Choosing the Preliminary Year Residency Position That’s Right For You
- Sep 21, 2023
- Reviewed by: Amy Rontal
Choosing the right path in your medical career is a critical decision that requires careful consideration. One option that often raises questions among medical students are about preliminary year residency programs, which serve as a year to build a solid foundation within various specialties (such as radiology, dermatology, anesthesiology, and more) before starting residency as a PGY2.
If you’re feeling overwhelmed about how to choose a preliminary year that works for you personally and professionally, breathe a sigh of relief! In this blog, we’ll discuss the factors that go into choosing a preliminary year residency, and examine some things to keep in mind if you’re applying for an advanced position or ranking preliminary spots in case you don’t match.
Why Consider a Preliminary Year Residency Program?
Some specialties require the successful completion of a preliminary year before starting residency as a PGY2 (find a full list here). The path to completing this year can work in a couple of different ways:
Path 1: On match day, some students applying for these residencies will match into a preliminary position to start that year as well as an “advanced” position in their desired specialty they’ll start the year after.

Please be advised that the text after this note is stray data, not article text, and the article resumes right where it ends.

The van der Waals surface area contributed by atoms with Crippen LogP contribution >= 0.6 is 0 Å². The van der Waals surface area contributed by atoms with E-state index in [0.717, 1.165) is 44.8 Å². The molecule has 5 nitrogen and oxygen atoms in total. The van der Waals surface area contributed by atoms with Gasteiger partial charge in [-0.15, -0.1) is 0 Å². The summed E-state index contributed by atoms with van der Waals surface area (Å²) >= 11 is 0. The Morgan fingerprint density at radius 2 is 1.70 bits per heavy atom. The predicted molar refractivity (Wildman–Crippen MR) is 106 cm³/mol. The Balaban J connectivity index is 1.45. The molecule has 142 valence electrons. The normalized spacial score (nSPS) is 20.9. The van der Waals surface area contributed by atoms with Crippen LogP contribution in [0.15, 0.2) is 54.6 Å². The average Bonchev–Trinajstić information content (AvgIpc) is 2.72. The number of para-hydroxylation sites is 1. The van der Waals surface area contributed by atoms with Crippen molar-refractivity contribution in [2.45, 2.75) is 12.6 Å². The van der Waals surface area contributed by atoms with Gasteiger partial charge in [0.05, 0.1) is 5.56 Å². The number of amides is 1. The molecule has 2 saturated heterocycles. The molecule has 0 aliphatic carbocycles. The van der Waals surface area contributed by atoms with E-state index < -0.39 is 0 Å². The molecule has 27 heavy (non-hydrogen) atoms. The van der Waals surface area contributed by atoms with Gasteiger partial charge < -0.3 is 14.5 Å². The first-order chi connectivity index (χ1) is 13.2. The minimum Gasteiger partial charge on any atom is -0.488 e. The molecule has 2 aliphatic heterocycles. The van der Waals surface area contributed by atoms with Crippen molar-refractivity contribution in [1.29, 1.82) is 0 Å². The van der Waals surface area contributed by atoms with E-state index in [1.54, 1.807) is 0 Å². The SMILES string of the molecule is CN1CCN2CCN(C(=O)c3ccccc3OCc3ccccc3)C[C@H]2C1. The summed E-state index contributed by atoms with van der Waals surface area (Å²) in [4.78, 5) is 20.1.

Path 2: Other residency applicants choose to apply to preliminary years in addition to applying to their full categorical programs (like general surgery or internal medicine) as backups in case they do not match their categorical program.
Regardless of whether you are matching into an advanced position or applying for a preliminary year in case you don’t match, there are several types of preliminary year residency programs for you can choose from, including internal medicine, transitional year, and general surgery. Less commonly, there are pediatric and even a handful of OB/GYN prelim spots, though these positions usually fill with applicants who did not match successfully into an OB/GYN categorical spot.
Factors to Consider When Ranking Preliminary Residency Programs
Path 1: Applying for a Preliminary Year to Complete an Advanced Position
If you’re on “path 1” and are looking to match into a preliminary year residency position that leads into an advanced position the year after, here are some factors to consider:
This is one of the most important factors! Consider what’s important to you. Is it being close to your family or a significant other? Or matching in the same location as your advanced position so that you don’t have to move the following year? You can arrange your rank list to preference matching at a certain preliminary program if you match at a certain advanced program.
Pro tip: if this is a priority for you, email preliminary programs in the cities you get advanced position interviews. This frequently works because preliminary programs get a lot of applications and it’s hard to sift through them all. If you already have an advanced position interview in the area, there is a chance you will end up matching there, so they’re more likely to give you a prelim interview.
2. Type of prelim
Preliminary medicine years tend to be wards heavy, meaning that you will work a lot (average 6 days a week), likely at the same level as a categorical medicine PGY1. This definitely is the case with a surgical prelim year—there will be lots of hours and lots of work.